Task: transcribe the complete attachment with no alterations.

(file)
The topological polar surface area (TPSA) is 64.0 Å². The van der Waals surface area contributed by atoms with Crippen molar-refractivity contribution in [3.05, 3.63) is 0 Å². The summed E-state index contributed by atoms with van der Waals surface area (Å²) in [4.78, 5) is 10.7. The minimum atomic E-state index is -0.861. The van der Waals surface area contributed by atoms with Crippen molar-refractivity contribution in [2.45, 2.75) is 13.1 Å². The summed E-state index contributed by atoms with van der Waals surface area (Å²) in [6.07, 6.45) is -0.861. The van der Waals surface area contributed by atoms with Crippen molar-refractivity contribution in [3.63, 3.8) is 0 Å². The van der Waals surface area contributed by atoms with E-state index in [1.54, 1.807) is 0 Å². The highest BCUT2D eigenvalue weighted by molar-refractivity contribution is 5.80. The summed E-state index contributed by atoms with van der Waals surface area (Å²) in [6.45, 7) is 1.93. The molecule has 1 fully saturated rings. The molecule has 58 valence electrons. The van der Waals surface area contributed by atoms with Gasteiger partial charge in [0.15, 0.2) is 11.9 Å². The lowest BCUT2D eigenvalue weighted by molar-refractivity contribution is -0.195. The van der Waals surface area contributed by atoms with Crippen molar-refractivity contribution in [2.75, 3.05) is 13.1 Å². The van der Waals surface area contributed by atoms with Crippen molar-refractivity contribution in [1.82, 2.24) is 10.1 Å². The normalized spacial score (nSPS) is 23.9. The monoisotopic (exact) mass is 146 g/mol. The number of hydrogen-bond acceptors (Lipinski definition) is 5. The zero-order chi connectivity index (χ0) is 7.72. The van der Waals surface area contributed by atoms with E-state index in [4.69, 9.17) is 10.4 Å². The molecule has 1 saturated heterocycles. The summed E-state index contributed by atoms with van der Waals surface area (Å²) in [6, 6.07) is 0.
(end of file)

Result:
The topological polar surface area (TPSA) is 64.0 Å². The van der Waals surface area contributed by atoms with Crippen molar-refractivity contribution in [3.05, 3.63) is 0 Å². The summed E-state index contributed by atoms with van der Waals surface area (Å²) in [4.78, 5) is 10.7. The minimum atomic E-state index is -0.861. The van der Waals surface area contributed by atoms with Crippen molar-refractivity contribution in [2.45, 2.75) is 13.1 Å². The summed E-state index contributed by atoms with van der Waals surface area (Å²) in [6.07, 6.45) is -0.861. The van der Waals surface area contributed by atoms with Crippen molar-refractivity contribution in [3.63, 3.8) is 0 Å². The van der Waals surface area contributed by atoms with E-state index in [1.54, 1.807) is 0 Å². The highest BCUT2D eigenvalue weighted by molar-refractivity contribution is 5.80. The summed E-state index contributed by atoms with van der Waals surface area (Å²) in [6.45, 7) is 1.93. The molecule has 1 fully saturated rings. The molecule has 58 valence electrons. The van der Waals surface area contributed by atoms with Gasteiger partial charge in [0.15, 0.2) is 11.9 Å². The lowest BCUT2D eigenvalue weighted by molar-refractivity contribution is -0.195. The van der Waals surface area contributed by atoms with Crippen molar-refractivity contribution in [2.75, 3.05) is 13.1 Å². The van der Waals surface area contributed by atoms with Crippen molar-refractivity contribution in [1.82, 2.24) is 10.1 Å². The normalized spacial score (nSPS) is 23.9. The monoisotopic (exact) mass is 146 g/mol. The number of hydrogen-bond acceptors (Lipinski definition) is 5. The zero-order chi connectivity index (χ0) is 7.72. The van der Waals surface area contributed by atoms with E-state index in [4.69, 9.17) is 10.4 Å². The molecule has 1 saturated heterocycles. The summed E-state index contributed by atoms with van der Waals surface area (Å²) in [6, 6.07) is 0.